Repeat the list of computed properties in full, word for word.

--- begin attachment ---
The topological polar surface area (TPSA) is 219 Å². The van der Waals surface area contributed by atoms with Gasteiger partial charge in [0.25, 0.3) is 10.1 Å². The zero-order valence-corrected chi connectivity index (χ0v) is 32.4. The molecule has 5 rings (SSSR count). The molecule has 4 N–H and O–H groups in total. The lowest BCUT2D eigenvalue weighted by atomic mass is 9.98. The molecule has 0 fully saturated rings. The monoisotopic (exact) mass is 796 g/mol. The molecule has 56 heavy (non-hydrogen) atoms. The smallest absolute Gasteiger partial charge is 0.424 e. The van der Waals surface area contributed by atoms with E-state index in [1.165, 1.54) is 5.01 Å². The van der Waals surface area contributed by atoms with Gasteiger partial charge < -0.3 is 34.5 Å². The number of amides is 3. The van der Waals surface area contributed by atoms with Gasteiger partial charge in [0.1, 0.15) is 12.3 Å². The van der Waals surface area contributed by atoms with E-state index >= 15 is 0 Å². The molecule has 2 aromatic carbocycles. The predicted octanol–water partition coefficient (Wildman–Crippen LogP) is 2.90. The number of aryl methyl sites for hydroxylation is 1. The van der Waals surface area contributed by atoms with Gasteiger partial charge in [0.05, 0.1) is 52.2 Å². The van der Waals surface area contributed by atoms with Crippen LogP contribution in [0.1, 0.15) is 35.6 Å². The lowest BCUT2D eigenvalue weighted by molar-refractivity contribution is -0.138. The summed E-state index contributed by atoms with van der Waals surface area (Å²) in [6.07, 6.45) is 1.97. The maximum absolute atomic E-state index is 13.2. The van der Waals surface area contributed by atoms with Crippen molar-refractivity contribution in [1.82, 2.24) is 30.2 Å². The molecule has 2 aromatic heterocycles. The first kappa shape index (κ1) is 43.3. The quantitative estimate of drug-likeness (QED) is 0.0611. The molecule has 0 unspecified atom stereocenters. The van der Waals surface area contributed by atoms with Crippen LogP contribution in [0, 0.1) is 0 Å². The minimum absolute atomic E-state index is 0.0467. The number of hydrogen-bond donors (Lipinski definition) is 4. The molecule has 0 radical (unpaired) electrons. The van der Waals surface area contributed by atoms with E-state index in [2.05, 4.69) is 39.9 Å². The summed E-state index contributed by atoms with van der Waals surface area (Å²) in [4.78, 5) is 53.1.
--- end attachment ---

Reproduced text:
The topological polar surface area (TPSA) is 219 Å². The van der Waals surface area contributed by atoms with Gasteiger partial charge in [0.25, 0.3) is 10.1 Å². The zero-order valence-corrected chi connectivity index (χ0v) is 32.4. The molecule has 5 rings (SSSR count). The molecule has 4 N–H and O–H groups in total. The lowest BCUT2D eigenvalue weighted by atomic mass is 9.98. The molecule has 0 fully saturated rings. The monoisotopic (exact) mass is 796 g/mol. The molecule has 56 heavy (non-hydrogen) atoms. The smallest absolute Gasteiger partial charge is 0.424 e. The van der Waals surface area contributed by atoms with E-state index in [1.165, 1.54) is 5.01 Å². The van der Waals surface area contributed by atoms with Gasteiger partial charge < -0.3 is 34.5 Å². The number of amides is 3. The van der Waals surface area contributed by atoms with Gasteiger partial charge in [0.1, 0.15) is 12.3 Å². The van der Waals surface area contributed by atoms with E-state index >= 15 is 0 Å². The molecule has 2 aromatic carbocycles. The predicted octanol–water partition coefficient (Wildman–Crippen LogP) is 2.90. The number of aryl methyl sites for hydroxylation is 1. The van der Waals surface area contributed by atoms with Gasteiger partial charge in [0.05, 0.1) is 52.2 Å². The van der Waals surface area contributed by atoms with Crippen LogP contribution in [0.1, 0.15) is 35.6 Å². The lowest BCUT2D eigenvalue weighted by molar-refractivity contribution is -0.138. The summed E-state index contributed by atoms with van der Waals surface area (Å²) in [6.07, 6.45) is 1.97. The maximum absolute atomic E-state index is 13.2. The van der Waals surface area contributed by atoms with Crippen molar-refractivity contribution in [1.82, 2.24) is 30.2 Å². The molecule has 2 aromatic heterocycles. The first kappa shape index (κ1) is 43.3. The quantitative estimate of drug-likeness (QED) is 0.0611. The molecule has 0 unspecified atom stereocenters. The van der Waals surface area contributed by atoms with Crippen LogP contribution in [0, 0.1) is 0 Å². The minimum absolute atomic E-state index is 0.0467. The number of hydrogen-bond donors (Lipinski definition) is 4. The molecule has 0 radical (unpaired) electrons. The van der Waals surface area contributed by atoms with E-state index in [2.05, 4.69) is 39.9 Å². The summed E-state index contributed by atoms with van der Waals surface area (Å²) in [4.78, 5) is 53.1.